Monday, January 25, 2021

Reconciliation is Real

Peter Paul Rubens, The Reconciliation of Henri III and Henri of Navarre, 1628, via Wikimedia Commons.

Ezra Klein's dour Times piece last week ("Democrats, Here's How to Lose in 2022: And Deserve It") put it in pretty distressing terms, though he didn't seem quite aware of what he was saying: he knows how Democrats can hold onto the Senate in 2022, by quickly passing some legislation that makes a difference in people's lives, which has already been basically written—

The good news is that Democrats have learned many of these lessons, at least in theory. The $1.9 trillion rescue plan Biden proposed is packed with ideas that would make an undeniable difference in people’s lives, from $1,400 checks to paid leave to the construction of a national coronavirus testing infrastructure that will allow some semblance of normal life to resume.

—and doubling of the federal minimum wage to $15, that's pretty popular too. All they need is to abolish the Senate filibuster, which is unfortunately not going to happen:

Senate Democrats could eliminate the filibuster if every single one of them wanted to, but even a single defection would doom them. Senator Joe Manchin has promised to be that defection. Mere days after the election, he went on Fox News and said, “I commit to you tonight, and I commit to all of your viewers and everyone else that’s watching. I want to allay those fears, I want to rest those fears for you right now because when they talk about whether it be packing the courts, or ending the filibuster, I will not vote to do that.”

(not just Manchin, but Sinema of Arizona, King of Maine, and likely others). Democrats will not only fail to rescue the population from Covid and economic catastrophe, we'll also lose the midterms, and we'll "deserve it" why exactly? Because somebody ten years ago failed to identify the West Virginia socialist who could beat Manchin in the primary? Or because we forgot to ask the Green Lantern to use his magic powers to change Manchin's mind?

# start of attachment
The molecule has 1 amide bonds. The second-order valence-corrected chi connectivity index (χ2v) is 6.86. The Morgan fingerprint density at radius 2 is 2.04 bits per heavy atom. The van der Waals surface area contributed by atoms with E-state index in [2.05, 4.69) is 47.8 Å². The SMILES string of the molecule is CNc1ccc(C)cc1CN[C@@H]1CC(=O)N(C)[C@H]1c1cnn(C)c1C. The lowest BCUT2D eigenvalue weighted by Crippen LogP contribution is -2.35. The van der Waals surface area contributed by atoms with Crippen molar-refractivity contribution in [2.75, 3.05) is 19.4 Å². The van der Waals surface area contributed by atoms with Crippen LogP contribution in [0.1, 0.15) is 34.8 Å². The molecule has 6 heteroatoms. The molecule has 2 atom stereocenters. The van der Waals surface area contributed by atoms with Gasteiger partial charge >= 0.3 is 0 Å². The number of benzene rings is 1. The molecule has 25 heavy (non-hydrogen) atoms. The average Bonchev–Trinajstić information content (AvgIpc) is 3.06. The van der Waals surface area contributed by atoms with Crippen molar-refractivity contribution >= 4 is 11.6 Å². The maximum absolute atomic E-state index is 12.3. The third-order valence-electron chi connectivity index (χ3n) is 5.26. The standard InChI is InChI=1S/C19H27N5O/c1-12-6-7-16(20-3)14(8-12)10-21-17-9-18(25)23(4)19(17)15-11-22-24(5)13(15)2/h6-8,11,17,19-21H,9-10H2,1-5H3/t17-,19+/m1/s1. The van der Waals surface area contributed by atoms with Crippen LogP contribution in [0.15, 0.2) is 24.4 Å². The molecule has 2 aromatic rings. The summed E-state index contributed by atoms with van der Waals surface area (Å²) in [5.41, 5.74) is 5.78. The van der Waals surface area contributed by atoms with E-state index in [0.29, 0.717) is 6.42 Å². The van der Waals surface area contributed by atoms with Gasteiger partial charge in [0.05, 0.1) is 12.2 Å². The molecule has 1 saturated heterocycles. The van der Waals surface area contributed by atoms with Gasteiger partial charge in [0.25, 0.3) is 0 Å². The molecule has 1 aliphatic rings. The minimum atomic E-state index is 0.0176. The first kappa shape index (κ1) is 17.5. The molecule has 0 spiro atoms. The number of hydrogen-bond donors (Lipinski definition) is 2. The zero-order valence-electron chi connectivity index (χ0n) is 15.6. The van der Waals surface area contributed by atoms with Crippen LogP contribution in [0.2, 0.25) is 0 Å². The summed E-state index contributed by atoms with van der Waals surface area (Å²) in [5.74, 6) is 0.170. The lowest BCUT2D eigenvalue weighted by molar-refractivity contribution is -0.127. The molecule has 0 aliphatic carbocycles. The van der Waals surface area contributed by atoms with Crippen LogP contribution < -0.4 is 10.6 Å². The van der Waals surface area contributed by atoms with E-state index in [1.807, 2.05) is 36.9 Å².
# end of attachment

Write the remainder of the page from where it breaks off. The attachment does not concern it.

It was especially distressing because there was a simple and obvious solution, and nobody seemed aware of it—well, almost nobody, because there was my tweep Noah Berlatsky, and then there was Senator Kirsten Gillibrand, who had suggested in a radio interview that it was a done deal: passing the Covid rescue plan through the budget reconciliation process, which would only require 50 votes plus VP Harris in the Senate, and which Manchin and possibly even a Republican or two would support:

We could manage without getting rid of the filibuster, and with a chance of doing it in 2023. Why weren't people talking about it?

Turns out I was just talking to the wrong people; as recently as Vox reporting by Dylan Scott this morning, which you should check out for its excellent treatment of the technicalities, there was a belief that Biden was hesitant on it, but:

This is really likely to happen, folks! 

Update: CNN reporting as I type that according to Mitch McConnell, he and majority leader Schumer have finally come to a power sharing agreement (on the operation of Senate rules, assignment of committee chairs and memberships, etc.) because, he says, "two senators" have announced that they will not vote to abolish the filibuster (Manchin would be one of those). Chris Cuomo, bless his heart, thinks this is a signal of victory for the Republicans, but I think it's a signal that Schumer is confident he has the votes for the Covid bill, which is, as our president said of a previous reconciliation vote (on the ACA), a Big Fucking Deal.

No comments:

Post a Comment